The new Koch

  @FortuneMagazine December 20, 2013: 5:43 PM ET
KOC13 koch brothers

Charles (left) and David Koch have greatly expanded the company founded by their father.


The headquarters of Koch Industries isn't exactly the first place you'd expect to find an information technology evangelist. It's about 1,600 miles away from Silicon Valley and even more distant culturally and politically. Located on the northeast fringe of Wichita, where the city streets give way to open expanses of prairie grass, the campus of one of America's largest private companies has grown over the years to support an expanding oil and gas empire.

But when Koch CFO Steve Feilmeier was asked recently about the future of the U.S. economy, he launched into a spirited monologue about the bright prospects for the nation's high-tech industry. "It's the little things, like these BlackBerrys that didn't exist eight or 10 years ago," said Feilmeier, holding up his distinctly last-century smartphone and growing animated in his modest office along executive row. "These technologies have improved the quality of our lives tremendously. That's going to continue, very rapidly."

In early December, Koch Industries put some serious money behind that belief when it closed on its $7.2 billion acquisition of Molex, a global electronic components manufacturer headquartered in Lisle, Ill. Molex makes parts for a wide variety of gadgets, including iPhones, and was traded on Nasdaq before the buyout. Koch sees huge potential for Molex to benefit from the so-called Internet of Things revolution that's on the horizon. (See "Everything Is Connected.") "Think about sensors and connectors and how [they're] proliferating right now," says Feilmeier, a stout 52-year-old who has the rah-rah intensity of a high school football coach. "As technology becomes more user-friendly and machines become wired to be more proactive -- whether that be industrial robotics and automation, or you have automobiles doing more for you and telling you more and keeping you out of accidents -- we think Molex is really well positioned to capture that growth."

Feilmeier envisions Molex growing from today's $3.6 billion in revenue to $10 billion within a decade and says there are hundreds of smaller tech companies that could be acquisition targets. "They just weren't out acquiring those companies or those technologies to enter new markets, and we'll really be able to help them with that," he says.

To the degree that most people have heard of Koch (pronounced "coke"), it is likely because of the political activities of the company's primary shareholders -- the brothers Charles and David Koch. Thanks to the tremendous growth of the family company founded by their father, Fred, more than 70 years ago, the Kochs are among the very wealthiest people in the world today. Each brother has a net worth estimated at $36 billion or more, and as their fortunes have grown, they have been aggressive about using their money to influence the political conversation in the U.S. The Kochs are staunch libertarians -- David ran for Vice President on the Libertarian Party ticket back in 1980 -- with a distaste for big government and, some would argue, regulation that might infringe on the profitability of their businesses. Money from the Koch brothers helped fund groups that spawned the Tea Party movement. One of the prime vehicles for their efforts is the Koch-sponsored political advocacy group Americans for Prosperity, which has taken on an array of political fights -- from repealing Obamacare to fighting the power of public sector unions in Wisconsin. According to a recent study by the Center for Public Integrity, AFP spent $122 million in 2012 alone. But that is hardly the extent of the Kochs' political spending. They have given tens of millions to help support a network of other conservative organizations. As a result, the brothers have become outsize figures in America's partisan political narrative -- all-purpose bogeymen to those on the left.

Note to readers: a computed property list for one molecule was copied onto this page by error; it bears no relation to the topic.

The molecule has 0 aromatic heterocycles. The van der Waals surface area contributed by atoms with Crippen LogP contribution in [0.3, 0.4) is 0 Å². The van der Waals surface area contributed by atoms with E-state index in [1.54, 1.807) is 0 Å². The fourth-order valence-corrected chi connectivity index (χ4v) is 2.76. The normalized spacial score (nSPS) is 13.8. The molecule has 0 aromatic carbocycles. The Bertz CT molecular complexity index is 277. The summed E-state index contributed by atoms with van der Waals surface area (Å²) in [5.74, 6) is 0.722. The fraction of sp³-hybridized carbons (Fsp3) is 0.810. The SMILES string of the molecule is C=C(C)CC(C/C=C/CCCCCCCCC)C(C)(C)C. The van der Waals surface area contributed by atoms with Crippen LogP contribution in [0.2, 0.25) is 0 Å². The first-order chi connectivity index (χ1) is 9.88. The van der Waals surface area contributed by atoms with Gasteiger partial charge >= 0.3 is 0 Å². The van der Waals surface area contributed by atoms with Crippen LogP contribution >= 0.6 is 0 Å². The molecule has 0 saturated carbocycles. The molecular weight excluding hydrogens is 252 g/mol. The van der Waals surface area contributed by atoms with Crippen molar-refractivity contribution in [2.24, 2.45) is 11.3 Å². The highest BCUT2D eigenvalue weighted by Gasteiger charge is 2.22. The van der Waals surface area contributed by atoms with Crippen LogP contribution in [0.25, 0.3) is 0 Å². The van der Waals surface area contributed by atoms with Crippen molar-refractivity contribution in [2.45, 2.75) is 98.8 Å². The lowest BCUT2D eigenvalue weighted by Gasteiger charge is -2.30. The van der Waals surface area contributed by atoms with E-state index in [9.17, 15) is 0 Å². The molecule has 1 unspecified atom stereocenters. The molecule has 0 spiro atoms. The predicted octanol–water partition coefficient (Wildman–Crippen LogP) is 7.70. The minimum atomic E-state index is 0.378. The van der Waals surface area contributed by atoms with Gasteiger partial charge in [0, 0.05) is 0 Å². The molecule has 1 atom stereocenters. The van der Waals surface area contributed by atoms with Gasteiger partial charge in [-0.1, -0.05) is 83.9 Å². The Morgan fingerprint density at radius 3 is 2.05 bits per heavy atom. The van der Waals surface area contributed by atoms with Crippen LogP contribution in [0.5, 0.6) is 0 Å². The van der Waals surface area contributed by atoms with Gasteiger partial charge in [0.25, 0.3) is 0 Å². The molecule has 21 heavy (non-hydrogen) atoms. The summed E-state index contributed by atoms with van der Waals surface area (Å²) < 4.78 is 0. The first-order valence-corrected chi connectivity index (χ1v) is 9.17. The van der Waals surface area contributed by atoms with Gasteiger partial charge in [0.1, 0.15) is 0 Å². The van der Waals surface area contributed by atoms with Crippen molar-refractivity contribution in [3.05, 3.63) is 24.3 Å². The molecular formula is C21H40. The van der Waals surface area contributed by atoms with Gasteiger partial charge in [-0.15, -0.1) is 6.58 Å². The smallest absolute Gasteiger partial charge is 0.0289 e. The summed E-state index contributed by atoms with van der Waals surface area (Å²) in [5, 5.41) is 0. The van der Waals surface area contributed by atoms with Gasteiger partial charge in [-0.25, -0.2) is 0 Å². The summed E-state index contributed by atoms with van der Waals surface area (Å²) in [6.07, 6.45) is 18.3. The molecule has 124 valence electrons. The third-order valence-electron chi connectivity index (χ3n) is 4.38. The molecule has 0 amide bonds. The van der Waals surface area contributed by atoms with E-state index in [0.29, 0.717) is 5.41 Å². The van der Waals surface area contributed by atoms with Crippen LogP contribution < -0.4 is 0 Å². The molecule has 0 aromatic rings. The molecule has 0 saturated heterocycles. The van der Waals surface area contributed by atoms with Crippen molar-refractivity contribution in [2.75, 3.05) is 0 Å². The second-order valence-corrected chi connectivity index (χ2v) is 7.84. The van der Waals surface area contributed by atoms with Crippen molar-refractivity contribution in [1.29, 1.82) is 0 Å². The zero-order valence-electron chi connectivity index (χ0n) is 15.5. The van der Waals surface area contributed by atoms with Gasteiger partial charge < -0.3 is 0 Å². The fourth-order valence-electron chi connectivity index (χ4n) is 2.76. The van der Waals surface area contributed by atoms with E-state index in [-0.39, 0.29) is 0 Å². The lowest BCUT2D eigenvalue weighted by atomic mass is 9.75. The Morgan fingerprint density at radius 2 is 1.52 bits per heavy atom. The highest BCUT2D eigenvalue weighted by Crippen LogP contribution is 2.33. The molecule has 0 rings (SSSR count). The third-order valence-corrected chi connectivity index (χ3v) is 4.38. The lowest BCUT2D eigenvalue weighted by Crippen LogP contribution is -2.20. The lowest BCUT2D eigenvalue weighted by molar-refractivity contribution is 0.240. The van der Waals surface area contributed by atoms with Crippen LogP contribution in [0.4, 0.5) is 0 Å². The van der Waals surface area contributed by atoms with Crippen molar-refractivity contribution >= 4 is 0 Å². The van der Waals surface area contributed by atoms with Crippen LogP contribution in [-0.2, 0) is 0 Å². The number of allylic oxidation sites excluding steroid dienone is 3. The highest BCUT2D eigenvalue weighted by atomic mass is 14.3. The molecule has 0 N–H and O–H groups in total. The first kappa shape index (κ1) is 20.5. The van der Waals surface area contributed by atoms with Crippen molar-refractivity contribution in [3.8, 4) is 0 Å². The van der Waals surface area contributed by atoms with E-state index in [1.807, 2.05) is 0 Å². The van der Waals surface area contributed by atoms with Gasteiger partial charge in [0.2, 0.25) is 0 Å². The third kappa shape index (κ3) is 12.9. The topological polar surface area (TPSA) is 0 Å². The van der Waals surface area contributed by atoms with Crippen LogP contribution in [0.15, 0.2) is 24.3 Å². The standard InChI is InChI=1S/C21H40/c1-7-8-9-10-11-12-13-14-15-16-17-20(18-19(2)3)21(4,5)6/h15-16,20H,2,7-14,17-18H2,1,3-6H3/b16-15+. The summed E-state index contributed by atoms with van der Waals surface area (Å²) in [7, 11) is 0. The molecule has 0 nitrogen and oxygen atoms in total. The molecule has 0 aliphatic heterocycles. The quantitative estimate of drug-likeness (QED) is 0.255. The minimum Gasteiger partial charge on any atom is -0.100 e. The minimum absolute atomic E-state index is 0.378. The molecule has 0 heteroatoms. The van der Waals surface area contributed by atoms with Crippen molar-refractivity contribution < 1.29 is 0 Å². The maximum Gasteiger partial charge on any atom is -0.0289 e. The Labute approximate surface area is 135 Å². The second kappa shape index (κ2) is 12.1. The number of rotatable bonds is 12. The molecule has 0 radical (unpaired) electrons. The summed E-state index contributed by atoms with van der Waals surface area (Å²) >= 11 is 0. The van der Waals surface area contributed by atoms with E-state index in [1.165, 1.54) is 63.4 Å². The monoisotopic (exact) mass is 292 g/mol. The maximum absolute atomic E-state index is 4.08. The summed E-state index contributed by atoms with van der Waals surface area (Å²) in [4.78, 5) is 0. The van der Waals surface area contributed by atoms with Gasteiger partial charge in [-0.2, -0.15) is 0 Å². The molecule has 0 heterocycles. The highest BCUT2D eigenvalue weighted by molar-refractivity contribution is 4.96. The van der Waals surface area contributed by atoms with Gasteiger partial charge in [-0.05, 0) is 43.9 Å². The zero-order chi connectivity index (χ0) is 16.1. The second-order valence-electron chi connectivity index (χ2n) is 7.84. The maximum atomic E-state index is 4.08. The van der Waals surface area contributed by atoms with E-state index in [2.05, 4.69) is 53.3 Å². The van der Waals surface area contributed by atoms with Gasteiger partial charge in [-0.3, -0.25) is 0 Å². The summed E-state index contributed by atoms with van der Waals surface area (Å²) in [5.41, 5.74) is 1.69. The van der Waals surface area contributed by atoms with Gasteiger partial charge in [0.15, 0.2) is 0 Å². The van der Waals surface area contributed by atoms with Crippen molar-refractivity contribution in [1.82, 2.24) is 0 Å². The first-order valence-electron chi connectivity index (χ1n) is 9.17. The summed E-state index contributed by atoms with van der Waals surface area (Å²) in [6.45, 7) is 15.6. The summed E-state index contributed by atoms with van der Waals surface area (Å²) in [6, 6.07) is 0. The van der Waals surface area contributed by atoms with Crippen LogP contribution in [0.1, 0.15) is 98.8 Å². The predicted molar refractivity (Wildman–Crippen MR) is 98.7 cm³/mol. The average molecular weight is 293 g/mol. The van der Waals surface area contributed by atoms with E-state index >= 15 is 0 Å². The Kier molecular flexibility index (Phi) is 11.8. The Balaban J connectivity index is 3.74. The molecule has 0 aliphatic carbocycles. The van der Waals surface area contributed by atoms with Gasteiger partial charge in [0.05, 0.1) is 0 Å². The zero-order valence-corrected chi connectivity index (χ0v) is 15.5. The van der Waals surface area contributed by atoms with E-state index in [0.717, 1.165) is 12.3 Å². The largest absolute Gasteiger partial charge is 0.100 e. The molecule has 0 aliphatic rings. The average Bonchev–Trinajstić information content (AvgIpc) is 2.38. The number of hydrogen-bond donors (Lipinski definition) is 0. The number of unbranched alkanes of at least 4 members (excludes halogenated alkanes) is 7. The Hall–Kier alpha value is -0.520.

All the attention on the Koch brothers' politics, however, obscures the story of how their sprawling conglomerate has become one of the most important companies in America. If Koch Industries were eligible, its $115 billion in revenues would be enough for it to rank No. 17 on the Fortune 500, with sales larger than those of Google, Goldman Sachs, and Kraft Foods combined. It has doubled in size in the past decade. But Koch isn't important just because it's big. As Koch grows, it is reaching into new areas of business and becoming more closely entwined with more consumers. Koch owns well-known brands such as Stainmaster carpet and, thanks to its $22 billion purchase of Georgia-Pacific in 2005, Quilted Northern toilet paper, Brawny paper towels, and Dixie cups.

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